Feds Seize More Iran-Linked Real Estate in New York City

     MANHATTAN (CN) – Three condominium units in Midtown served as the Iranian Mission to the United Nations, in violation of sanctions, a federal forfeiture complaint alleges.
     The United States seeks one unit located on 220 E. 65th St., two units on 240 E. 47th St., and the money in two accounts from their realtor, Melon Properties.
     Melon registered as a California corporation in 2000 and bought the three Manhattan apartments a year later, according to the complaint filed Monday.
     “Since then, Melon Properties has provided these condominium units for the exclusive use of the Iranian Mission to the United Nations (‘IMUN’),” the complaint states. “The IMUN has paid Melon Properties for related to the properties in amounts below the fair market rental rate.”
     Melon bought the first property by paying “approximately $1,070,000 cash – that is, without obtaining mortgage financing,” the complaint states.
     Melon made other all-cash payments totaling $1.25 million for the other two properties, prosecutors say.
     The attorney who closed Melon’s deals also allegedly represented Alavi Foundation and IMUN as clients.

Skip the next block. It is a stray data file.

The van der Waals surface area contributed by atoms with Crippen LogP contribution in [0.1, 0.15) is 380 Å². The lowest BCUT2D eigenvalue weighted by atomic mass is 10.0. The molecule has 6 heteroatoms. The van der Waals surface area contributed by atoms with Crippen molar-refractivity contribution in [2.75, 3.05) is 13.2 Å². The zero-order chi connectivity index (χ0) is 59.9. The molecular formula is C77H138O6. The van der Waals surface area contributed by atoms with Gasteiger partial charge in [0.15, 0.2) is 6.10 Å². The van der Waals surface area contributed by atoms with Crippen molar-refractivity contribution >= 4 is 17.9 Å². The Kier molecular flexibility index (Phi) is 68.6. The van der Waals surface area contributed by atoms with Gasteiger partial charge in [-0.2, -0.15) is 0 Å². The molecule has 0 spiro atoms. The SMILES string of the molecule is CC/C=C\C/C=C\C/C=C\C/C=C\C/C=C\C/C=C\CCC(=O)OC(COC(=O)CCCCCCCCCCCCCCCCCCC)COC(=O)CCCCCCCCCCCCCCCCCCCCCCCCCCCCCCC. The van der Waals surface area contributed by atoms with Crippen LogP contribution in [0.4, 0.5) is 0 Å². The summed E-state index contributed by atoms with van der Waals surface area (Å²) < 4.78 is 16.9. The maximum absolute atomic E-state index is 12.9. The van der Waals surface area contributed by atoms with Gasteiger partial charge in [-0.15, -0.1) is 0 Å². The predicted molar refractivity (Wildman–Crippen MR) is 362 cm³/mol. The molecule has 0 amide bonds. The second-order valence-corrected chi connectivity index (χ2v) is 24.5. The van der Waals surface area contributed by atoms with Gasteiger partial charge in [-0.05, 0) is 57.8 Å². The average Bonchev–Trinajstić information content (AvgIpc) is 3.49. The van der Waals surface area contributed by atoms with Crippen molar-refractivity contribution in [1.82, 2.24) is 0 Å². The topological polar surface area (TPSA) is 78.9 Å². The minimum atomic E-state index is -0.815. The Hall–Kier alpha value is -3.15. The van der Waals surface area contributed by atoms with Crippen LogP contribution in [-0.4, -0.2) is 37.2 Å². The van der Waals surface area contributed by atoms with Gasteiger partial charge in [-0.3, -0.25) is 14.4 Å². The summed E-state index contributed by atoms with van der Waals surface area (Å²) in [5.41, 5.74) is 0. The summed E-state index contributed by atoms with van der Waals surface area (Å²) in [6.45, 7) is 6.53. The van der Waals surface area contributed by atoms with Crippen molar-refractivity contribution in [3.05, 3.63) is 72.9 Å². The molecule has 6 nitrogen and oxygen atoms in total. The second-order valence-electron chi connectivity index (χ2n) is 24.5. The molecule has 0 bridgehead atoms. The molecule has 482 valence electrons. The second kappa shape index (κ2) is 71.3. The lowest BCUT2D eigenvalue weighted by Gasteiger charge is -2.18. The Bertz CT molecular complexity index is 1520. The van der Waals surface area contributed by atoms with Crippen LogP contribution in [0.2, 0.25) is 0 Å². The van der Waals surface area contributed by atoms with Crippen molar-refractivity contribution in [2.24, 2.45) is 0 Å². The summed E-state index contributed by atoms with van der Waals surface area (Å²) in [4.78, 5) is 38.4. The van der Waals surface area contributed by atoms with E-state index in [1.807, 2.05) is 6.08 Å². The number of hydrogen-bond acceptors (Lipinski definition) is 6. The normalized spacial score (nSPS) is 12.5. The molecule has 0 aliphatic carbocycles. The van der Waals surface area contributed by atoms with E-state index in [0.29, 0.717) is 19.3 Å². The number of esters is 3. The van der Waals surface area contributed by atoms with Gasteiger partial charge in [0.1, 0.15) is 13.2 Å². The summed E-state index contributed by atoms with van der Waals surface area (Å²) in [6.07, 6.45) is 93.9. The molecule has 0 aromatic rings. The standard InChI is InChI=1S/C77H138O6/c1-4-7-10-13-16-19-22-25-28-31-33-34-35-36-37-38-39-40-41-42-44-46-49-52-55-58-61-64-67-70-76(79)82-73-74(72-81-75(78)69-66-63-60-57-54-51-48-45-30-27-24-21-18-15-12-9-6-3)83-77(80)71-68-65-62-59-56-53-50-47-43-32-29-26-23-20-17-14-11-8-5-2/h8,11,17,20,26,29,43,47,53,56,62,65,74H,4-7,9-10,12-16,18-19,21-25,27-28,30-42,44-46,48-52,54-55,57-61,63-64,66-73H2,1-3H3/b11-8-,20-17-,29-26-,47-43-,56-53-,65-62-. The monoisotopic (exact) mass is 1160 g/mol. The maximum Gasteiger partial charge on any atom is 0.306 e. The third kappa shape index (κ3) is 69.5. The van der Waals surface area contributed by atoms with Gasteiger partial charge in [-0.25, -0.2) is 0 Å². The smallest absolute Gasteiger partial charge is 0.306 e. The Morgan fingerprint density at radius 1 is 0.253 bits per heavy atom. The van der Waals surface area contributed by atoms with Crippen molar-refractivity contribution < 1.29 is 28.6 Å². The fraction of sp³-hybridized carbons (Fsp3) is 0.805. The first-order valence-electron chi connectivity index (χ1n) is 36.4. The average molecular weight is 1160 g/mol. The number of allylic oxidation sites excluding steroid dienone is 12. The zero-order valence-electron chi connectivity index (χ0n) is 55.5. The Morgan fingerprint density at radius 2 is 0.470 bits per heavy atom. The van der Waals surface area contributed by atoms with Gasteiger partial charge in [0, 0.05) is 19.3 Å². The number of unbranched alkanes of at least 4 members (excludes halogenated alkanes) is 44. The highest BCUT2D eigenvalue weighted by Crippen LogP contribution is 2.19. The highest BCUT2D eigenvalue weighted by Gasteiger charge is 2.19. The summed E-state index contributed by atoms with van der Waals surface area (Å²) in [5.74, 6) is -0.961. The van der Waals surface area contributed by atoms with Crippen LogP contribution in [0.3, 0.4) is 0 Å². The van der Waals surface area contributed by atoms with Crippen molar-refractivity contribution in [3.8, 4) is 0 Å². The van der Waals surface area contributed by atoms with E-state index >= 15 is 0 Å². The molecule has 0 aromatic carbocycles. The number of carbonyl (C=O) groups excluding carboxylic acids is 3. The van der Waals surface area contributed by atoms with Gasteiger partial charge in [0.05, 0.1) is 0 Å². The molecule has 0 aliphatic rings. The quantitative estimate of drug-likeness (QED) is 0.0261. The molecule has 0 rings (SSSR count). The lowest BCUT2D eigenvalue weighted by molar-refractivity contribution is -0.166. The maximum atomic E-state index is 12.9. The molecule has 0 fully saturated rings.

After the U.S. government previously seized a 36-story office building on 650 5th Ave., Alavi’s ex-president Farshid Jahedi pleaded guilty to obstructing an investigation into the foundation’s relationship with Bank Melli Iran.
     U.S. District Judge Katherine Forrest, who presided over the forfeiture case , found “no triable issue of fact that Alavi is part of the ‘government of Iran,'” the complaint states.
     In 2005, Melon’s president was a former deputy director of the Iranian Interests Section of the Pakistani Embassy in Washington, prosecutors say.
     “Thus, Melon Properties was formed by, has been managed by, and has acquired property in transactions where it was represented by, individuals who have been employed by the government of Iran and its agencies and instrumentalities,” the complaint states.
     According to the complaint, Melon deposited $146,500 from the Iranian Mission to the United Nations in one Citibank account, and transferred $60,199.73 into another.
     The transactions violate the International Emergency Economic Powers Act, prosecutors say.
     The government wants the seizure of the apartments and the money in the accounts.

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